AAP MLAs fire letter salvo at dissidents Yadav and Bhushan, want Delhi CM Kejriwal to expel them
Demanding the expulsion of dissidents Yogendra Yadav and Prashant Bhushan, more than 50 Aam Aadmi Party (AAP) legislators have signed a letter that will be sent to Delhi chief minister Arvind Kejriwal, a group of AAP leaders told HT.
The speaker and the deputy speaker of the Delhi assembly alongside Kejriwal’s seven-member cabinet are not part of this signature campaign. The AAP has 67 MLAs in the 70-member house. HT could not independently verify how many of them have signed the letter.
The new twist to the raging infighting in the rookie party surfaced on Wednesday, a day after four senior leaders issued a statement saying Prashant and Yadav wanted the AAP to lose in the Delhi assembly elections.
While Prashant threatened to expose the ‘truth’, Yadav accused the party leadership of putting pressure on the members to speak out against the two leaders.
The letter will be submitted to Kejriwal when he is back from Bengaluru where he is currently undergoing treatment.
Karawal Nagar MLA Kapil Mishra said, “We fought BJP and Congress (in Delhi). But we also had to fight an internal battle.”
Mishra, who takes charge as the new vice-chairman of Delhi Jal Board on Wednesday, said, “They (the dissident duo) tried to ensure our defeat in polls.”
“Inhone party ke saath gaddari ki (They have betrayed everybody). The party must expel these two to set an example. The message should go down the line. They tried to derail our campaign and ensure our defeat in the February 7 assembly elections.”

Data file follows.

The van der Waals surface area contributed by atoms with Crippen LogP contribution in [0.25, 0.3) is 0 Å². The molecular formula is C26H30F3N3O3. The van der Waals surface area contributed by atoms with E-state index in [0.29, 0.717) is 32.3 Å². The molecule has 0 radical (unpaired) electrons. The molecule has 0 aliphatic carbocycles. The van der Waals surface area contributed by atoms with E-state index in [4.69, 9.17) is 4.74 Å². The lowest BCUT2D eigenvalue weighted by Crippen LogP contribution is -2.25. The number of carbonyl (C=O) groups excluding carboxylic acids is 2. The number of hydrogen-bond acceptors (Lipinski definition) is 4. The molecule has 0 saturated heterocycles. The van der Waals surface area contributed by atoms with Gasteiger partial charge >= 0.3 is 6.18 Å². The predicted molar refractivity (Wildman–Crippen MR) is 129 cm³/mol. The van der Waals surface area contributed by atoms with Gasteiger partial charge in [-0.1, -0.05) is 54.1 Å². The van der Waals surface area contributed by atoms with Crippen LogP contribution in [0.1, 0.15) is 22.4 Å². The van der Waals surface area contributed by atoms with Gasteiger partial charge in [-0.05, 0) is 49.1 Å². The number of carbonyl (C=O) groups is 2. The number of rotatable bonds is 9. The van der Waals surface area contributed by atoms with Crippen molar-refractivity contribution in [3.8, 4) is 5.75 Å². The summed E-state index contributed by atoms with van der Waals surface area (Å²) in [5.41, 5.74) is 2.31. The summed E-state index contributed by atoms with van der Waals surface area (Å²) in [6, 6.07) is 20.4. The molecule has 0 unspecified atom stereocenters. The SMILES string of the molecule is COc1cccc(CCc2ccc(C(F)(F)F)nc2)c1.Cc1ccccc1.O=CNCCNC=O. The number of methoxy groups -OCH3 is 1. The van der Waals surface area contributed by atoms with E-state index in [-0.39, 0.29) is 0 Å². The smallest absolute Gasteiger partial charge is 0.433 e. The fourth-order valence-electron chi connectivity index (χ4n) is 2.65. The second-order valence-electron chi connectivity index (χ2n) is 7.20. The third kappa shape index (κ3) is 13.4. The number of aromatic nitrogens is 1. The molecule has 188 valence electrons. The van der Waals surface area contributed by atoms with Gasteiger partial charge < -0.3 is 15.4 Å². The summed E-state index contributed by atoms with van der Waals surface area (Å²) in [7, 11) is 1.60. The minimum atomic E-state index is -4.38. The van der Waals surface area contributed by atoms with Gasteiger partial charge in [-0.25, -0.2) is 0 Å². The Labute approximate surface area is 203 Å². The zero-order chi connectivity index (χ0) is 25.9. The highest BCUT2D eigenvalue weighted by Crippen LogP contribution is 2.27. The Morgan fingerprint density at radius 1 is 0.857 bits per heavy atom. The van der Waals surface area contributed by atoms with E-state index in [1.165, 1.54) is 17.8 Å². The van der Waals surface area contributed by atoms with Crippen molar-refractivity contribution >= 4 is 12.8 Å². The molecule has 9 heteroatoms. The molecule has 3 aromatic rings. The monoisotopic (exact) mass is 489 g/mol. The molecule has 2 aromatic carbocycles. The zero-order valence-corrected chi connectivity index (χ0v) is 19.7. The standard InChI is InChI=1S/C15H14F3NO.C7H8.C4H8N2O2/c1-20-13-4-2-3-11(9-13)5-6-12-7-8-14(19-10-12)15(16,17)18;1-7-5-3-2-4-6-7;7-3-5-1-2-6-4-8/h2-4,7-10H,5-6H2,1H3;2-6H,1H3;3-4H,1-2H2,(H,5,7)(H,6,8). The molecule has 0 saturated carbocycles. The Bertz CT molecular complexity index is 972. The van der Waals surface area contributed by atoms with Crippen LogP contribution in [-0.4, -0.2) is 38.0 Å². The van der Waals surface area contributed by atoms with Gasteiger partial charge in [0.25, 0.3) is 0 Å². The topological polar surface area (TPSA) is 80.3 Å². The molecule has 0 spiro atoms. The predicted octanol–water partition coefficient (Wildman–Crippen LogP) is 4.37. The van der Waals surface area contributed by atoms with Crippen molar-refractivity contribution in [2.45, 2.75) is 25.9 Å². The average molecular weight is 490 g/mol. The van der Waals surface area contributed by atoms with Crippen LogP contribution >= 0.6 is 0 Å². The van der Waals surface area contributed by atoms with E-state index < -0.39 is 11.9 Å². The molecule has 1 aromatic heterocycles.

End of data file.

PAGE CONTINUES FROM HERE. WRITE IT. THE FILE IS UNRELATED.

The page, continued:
Amid a heated debate over of coercion, the party, meanwhile, distanced itself from the campaign. An AAP leader said, “It was purely an initiative of MLAs Kapil Mishra, Praveen Kumar (Jungpura) and Sanjeev Jha (Burari).”
Mishra said, “Prashant Bhushan stopped volunteers from coming to Delhi and campaign. We thought the atmosphere would improve after our victory. But they keep speaking against the party.”
The AAP statement issued Tuesday levelled allegations of conspiracy and triggering a rift against Prashant, his father Shanti Bhushan and Yadav, who was accused of planting negative stories in the media.
Prashant and Yadav were voted out of the party’s all-powerful political affairs committee last week after a stormy, marathon meeting of the national executive after they questioned what they described as “a one-person centric” campaign in Delhi, a veiled dig at Kejriwal.
Prashant said on Tuesday he would bring the whole truth before the public and was likely to present evidence proving that AAP had faulted on donation collection and candidate selection.
The party came to power in Delhi on the back of a crushing majority less than a month ago but has been struggling to paper over the cracks after a series of leaked letters revealed two camps — one supporting Kejriwal and the other comprising veterans like Yadav and Prashant who say the chief minister is dictatorial.
The party’s national council, a 30-member body, is also expected to discuss the slighting of Prashant and Yadav in its March 28 meeting.